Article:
This is a pleasant piece on Justice Kagan, where the Justice discusses her Jewish background, an interesting upcoming Supreme Court case peripherally involving religion, and a hunting trip with Justice Scalia. — MOD
The Journal of Catholic Legal Studies at St. John’s University School of Law (which I am privileged to advise) has just published its new issue, which contains a symposium dealing with the question, “Whom Should a Catholic Law School Honor?” and a book symposium on Professor Robert Vischer’s Conscience and the Common Good: Reclaiming the Space Between Person and State (CUP 2009). — MOD
It can sometimes seem as if we in the 21st century are in a state of greater confusion — greater uncertainty and greater disagreement — than prior generations about the nature of our constitutional commitments. And yet often this is not so at all. One example involves the perennial academic contestation about the meaning of the Establishment Clause, which has a rich history all its own.
Today’s classic revisited is Robert Cord’s Separation of Church and State: Historical Fact and Current Fiction, first published thirty-odd years ago in 1982 (unfortunately, I cannot find an image for the book cover). Cord argued that the strict separationism championed by scholars like Leo Pfeffer a generation before (who was himself engaged in a protracted debate with James O’Neill) simply did not represent a sound understanding of the original meaning of the Establishment Clause. Cord’s was a strike for the “non-preferentialist” interpretation, and it is an account well-worth reading not only for the evidence that Cord marshals, but also for its historiographic importance — as a scholarly moment in the perpetual conflict over the proper relationship between church and state. Take a look at Cord! — MOD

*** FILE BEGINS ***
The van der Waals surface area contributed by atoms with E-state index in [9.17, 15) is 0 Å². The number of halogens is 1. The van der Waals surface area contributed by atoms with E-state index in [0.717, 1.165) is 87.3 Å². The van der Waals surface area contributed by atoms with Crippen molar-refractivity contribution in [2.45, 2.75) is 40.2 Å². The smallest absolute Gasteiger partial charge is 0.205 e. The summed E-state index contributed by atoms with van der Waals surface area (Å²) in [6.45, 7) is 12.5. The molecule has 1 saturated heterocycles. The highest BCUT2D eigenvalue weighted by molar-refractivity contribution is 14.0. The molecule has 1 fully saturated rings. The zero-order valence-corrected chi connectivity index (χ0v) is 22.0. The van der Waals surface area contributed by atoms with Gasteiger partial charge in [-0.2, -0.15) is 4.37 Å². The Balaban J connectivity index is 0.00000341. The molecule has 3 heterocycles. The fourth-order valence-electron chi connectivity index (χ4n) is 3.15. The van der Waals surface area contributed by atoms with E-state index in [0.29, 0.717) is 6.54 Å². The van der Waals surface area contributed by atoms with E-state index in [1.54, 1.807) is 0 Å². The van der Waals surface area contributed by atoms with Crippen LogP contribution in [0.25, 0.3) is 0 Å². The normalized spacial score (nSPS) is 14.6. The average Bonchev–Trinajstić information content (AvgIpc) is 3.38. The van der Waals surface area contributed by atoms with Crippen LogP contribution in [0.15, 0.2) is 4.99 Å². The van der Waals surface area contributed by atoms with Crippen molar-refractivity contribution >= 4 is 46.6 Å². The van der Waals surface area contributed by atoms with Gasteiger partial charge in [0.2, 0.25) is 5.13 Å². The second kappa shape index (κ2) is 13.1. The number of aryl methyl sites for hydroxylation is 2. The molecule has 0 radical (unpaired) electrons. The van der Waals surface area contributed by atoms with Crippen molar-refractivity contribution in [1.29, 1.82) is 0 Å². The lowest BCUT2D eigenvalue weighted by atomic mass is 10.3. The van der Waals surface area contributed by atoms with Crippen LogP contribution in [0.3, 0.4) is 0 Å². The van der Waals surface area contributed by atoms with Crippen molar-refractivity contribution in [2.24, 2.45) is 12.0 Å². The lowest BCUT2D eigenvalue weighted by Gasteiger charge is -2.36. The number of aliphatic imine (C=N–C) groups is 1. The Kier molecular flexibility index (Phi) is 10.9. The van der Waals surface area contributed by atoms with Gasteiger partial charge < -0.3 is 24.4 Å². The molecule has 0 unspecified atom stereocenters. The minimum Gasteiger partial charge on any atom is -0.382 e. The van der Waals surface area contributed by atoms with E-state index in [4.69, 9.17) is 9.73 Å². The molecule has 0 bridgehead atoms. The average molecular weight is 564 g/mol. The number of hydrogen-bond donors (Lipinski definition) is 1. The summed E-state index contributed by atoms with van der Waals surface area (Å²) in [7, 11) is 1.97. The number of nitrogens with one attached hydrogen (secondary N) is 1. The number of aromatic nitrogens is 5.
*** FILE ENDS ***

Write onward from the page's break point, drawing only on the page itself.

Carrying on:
If you are in or about New York City on November 4, please consider attending The Retributivist Tradition And Its Future at St. John’s University School of Law. The conference will take up many of the chapters in Retributivism: Essays on Theory and Policy (Mark D. White, ed., 2011). My own small contribution to the conference, which I’m still chewing over, might be titled something like, “The Retributivst Tradition As Its Future.”
The conference description follows and the program is after the jump. Hope you can make it.
Retributivism as a justification of punishment is a very old idea, with sources in ancient codes of religious law and morality. After a period of dormancy in the 20th century, retributivism is now ascendant again as a theory of punishment, as scholars have reinterpreted the commitment to just desert in novel and provocative ways.
This conference, The Retributivist Tradition and Its Future, brings together leading thinkers in punishment theory to reflect on retributivism’s past and present, with an eye toward what retributivism and punishment theory generally might become. Many of the speakers are also contributors to the recently published volume, Retributivism: Essays on Theory and Policy (Mark D. White, ed., OUP 2011), which will also be considered at the conference.